Author + information
- Received February 15, 2019
- Revision received April 4, 2019
- Accepted April 22, 2019
- Published online July 15, 2019.
- Jackson J. Liang, DO,
- Yasuhiro Shirai, MD,
- David F. Briceño, MD,
- Daniele Muser, MD,
- Andres Enriquez, MD,
- Aung Lin, MD,
- Matthew C. Hyman, MD, PhD,
- Ramanan Kumareswaran, MD,
- Jeffrey S. Arkles, MD,
- Pasquale Santangeli, MD, PhD,
- Robert D. Schaller, DO,
- Gregory E. Supple, MD,
- David S. Frankel, MD,
- Rajat Deo, MD,
- Andrew E. Epstein, MD,
- Fermin C. Garcia, MD,
- Michael P. Riley, MD, PhD,
- Saman Nazarian, MD, PhD,
- David Lin, MD,
- David J. Callans, MD,
- Francis E. Marchlinski, MD and
- Sanjay Dixit, MD∗ ()
- Division of Cardiology, Electrophysiology Section, Hospital of the University of Pennsylvania, Philadelphia, Pennsylvania
- ↵∗Address for correspondence:
Dr. Sanjay Dixit, Division of Cardiology, Electrophysiology Section, Hospital of the University of Pennsylvania, 9 Founders Pavilion, 3400 Spruce Street, Philadelphia, Pennsylvania 19104.
Objectives This study sought to characterize ventricular arrhythmia (VA) ablated from the basal inferoseptal left ventricular endocardium (BIS-LVe) and identify electrocardiographic characteristics to differentiate from inferobasal crux (IBC) VA.
Background The inferior basal septum is an uncommon source of idiopathic VAs, which can arise from its endocardial or epicardial (crux) aspect. Because the latter are often targeted from the coronary venous system or epicardium, distinguishing between the 2 is important for successful ablation.
Methods Consecutive patients undergoing ablation of idiopathic VA from the BIS-LVe or IBC from 2009 to 2018 were identified and clinical characteristics and electrocardiographs of VA were compared.
Results Of 931 patients undergoing idiopathic VA ablation, Virginia was eliminated from the BIS-LVe in 19 patients (2%) (17 male, age 63.7 ± 9.2 years, LV ejection fraction: 45.0 ± 9.3%). QRS complexes typically manifested right bundle branch block morphology with “reverse V2 pattern break” and left superior axis (more negative in lead III than II). VA elimination was achieved after median of 2 lesions (interquartile range [IQR]: 1–6; range 1 to 20) (radiofrequency ablation time: 123 s [IQR: 75–311]). Compared with 7 patients with IBC VA (3 male, age 51.9 ± 20.1 years, LV ejection fraction: 51.4 ± 17.7%), BIS-LVe VA less frequently had initial negative forces (QS pattern) in leads II, III, and/or aVF (p < 0.001), R-S ratio <1 in lead V1 (p = 0.005), and notching in lead II (p = 0.006) were narrower (QRS duration: 178.2 ± 22.4 vs. 221.1 ± 41.9 ms; p = 0.04) and more frequently had maximum deflection index of <0.55 (p < 0.001).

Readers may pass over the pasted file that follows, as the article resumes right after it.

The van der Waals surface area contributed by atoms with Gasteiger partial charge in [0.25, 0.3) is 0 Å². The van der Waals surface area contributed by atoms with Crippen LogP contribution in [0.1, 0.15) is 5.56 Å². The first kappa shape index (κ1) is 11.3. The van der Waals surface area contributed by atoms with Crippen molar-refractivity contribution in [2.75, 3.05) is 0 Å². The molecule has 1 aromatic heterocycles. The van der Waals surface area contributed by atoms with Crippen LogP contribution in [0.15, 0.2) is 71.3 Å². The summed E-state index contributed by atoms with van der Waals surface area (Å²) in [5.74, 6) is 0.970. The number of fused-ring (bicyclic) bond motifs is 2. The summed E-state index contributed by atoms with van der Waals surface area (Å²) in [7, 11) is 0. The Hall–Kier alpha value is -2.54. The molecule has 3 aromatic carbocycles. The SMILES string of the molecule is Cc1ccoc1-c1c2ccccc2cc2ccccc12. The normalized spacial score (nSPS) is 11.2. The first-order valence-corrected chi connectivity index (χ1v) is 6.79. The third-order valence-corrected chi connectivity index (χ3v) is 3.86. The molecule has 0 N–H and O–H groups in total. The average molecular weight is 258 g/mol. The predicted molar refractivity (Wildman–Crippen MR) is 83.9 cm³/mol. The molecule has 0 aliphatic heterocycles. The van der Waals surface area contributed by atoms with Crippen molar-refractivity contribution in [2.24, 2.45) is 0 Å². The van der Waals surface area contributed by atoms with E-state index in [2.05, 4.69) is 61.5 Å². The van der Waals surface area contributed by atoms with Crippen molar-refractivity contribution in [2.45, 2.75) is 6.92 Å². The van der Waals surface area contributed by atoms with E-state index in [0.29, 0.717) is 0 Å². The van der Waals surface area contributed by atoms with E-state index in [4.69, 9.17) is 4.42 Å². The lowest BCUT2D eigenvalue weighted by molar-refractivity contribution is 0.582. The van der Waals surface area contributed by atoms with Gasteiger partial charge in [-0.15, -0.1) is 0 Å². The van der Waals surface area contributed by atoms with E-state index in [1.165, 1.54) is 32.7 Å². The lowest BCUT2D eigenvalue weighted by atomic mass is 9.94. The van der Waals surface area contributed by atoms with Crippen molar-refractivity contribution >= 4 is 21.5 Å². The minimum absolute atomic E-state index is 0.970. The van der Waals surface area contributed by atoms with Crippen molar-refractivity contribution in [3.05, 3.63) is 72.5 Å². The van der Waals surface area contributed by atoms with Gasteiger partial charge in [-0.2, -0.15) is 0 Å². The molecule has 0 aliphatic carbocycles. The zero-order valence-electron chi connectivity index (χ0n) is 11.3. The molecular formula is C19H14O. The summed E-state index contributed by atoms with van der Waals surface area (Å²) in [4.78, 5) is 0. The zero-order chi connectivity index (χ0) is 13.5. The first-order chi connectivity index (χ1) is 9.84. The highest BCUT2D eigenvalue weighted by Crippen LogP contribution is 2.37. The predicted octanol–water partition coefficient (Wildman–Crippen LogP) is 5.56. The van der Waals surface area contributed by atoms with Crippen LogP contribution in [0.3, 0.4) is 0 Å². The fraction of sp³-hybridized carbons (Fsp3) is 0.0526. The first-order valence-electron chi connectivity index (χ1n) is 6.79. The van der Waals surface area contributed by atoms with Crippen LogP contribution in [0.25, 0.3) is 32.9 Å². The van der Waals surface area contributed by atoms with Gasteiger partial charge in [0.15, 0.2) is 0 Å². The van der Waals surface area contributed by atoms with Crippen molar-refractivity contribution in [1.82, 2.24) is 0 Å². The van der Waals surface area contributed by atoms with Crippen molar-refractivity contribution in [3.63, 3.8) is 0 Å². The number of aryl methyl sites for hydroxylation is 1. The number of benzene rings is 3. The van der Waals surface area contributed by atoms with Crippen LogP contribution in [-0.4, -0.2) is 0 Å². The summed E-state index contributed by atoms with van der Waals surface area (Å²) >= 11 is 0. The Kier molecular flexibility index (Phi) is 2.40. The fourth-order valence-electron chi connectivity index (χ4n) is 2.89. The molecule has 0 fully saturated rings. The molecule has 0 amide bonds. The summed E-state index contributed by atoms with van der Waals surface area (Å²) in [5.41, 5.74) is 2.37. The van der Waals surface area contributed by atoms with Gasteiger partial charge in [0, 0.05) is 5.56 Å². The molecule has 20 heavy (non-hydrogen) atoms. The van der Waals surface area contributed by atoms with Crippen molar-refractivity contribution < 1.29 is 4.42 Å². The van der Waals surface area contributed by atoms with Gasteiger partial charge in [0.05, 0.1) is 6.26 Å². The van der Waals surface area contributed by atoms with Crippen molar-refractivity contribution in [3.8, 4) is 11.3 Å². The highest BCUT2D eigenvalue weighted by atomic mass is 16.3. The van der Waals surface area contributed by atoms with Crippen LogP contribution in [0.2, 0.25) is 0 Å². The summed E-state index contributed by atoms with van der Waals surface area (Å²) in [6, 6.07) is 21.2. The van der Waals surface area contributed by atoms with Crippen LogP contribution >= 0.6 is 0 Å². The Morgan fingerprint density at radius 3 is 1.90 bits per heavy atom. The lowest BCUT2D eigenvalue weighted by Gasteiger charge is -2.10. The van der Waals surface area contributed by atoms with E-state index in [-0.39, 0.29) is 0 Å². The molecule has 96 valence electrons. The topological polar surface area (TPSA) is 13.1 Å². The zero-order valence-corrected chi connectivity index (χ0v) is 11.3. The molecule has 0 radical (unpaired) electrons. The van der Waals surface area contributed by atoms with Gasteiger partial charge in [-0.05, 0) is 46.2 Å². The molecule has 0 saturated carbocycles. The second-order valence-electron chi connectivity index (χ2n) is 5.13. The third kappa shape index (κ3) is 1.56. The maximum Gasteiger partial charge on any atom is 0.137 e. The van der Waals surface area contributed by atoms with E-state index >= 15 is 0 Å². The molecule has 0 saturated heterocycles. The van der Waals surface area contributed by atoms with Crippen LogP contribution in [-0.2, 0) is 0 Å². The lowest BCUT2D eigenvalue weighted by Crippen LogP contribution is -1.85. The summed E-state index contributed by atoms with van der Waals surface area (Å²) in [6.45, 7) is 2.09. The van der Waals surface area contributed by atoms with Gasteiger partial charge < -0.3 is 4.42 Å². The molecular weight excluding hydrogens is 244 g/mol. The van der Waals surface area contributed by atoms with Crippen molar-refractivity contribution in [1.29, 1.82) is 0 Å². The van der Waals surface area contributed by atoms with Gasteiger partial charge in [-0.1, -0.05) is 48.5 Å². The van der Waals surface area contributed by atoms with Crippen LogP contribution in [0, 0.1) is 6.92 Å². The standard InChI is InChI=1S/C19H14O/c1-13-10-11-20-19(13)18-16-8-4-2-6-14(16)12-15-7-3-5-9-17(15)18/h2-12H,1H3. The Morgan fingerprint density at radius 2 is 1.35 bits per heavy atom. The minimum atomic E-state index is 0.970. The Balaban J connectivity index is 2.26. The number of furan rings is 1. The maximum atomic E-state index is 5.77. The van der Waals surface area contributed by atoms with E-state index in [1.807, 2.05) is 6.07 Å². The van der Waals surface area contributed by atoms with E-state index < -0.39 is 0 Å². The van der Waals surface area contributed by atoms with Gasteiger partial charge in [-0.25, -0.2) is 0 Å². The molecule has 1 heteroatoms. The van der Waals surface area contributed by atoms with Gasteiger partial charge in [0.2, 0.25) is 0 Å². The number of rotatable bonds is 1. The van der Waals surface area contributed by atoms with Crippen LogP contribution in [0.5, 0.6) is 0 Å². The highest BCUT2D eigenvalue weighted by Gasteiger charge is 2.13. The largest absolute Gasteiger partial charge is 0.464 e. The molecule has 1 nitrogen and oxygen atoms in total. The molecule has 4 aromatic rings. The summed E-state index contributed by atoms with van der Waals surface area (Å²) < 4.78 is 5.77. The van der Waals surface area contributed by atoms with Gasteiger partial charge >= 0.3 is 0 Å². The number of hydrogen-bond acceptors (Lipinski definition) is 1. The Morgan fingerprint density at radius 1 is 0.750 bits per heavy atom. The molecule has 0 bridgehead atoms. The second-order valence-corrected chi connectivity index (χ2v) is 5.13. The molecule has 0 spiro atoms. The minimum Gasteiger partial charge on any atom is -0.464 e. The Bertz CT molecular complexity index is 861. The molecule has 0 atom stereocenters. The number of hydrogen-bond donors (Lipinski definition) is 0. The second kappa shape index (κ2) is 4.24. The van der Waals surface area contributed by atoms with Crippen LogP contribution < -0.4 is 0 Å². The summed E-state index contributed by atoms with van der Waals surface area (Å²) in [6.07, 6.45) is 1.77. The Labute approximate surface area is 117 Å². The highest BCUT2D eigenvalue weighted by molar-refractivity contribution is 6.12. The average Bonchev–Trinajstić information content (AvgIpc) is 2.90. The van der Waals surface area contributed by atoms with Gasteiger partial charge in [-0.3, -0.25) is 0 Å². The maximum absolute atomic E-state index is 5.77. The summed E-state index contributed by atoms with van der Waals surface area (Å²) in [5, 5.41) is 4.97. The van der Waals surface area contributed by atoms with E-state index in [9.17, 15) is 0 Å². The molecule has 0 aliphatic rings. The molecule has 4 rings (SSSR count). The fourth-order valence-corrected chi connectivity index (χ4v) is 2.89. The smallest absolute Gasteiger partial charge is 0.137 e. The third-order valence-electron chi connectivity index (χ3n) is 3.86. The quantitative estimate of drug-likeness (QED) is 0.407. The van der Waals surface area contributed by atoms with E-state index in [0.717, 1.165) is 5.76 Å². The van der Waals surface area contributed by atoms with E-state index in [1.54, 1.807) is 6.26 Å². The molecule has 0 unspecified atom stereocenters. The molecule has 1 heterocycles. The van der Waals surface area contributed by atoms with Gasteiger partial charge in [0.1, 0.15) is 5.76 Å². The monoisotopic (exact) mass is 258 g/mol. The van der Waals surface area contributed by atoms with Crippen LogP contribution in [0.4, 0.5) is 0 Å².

Conclusions The BIS-LVe region is an uncommon source of idiopathic VA. Distinguishing these from IBC VA is important for procedural planning and ablation success.
- catheter ablation
- left ventricular ostium
- premature ventricular complexes
- ventricular arrhythmia
This work was supported in part by the Richard T. Angela Clark Electrophysiology Innovation Fund and the Mark S. Marchlinski Electrophysiology Research Fund. Dr. Arkles has received consulting fees from Biosense Webster. Dr. Nazarian has received research funding from Siemens, ImriCor, and Biosense Webster. All other authors have reported that they have no relationships relevant to the contents of this paper to disclose.
All authors attest they are in compliance with human studies committees and animal welfare regulations of the authors’ institutions and Food and Drug Administration guidelines, including patient consent where appropriate. For more information, visit the JACC: Clinical Electrophysiology author instructions page.
- Received February 15, 2019.
- Revision received April 4, 2019.
- Accepted April 22, 2019.
- 2019 American College of Cardiology Foundation
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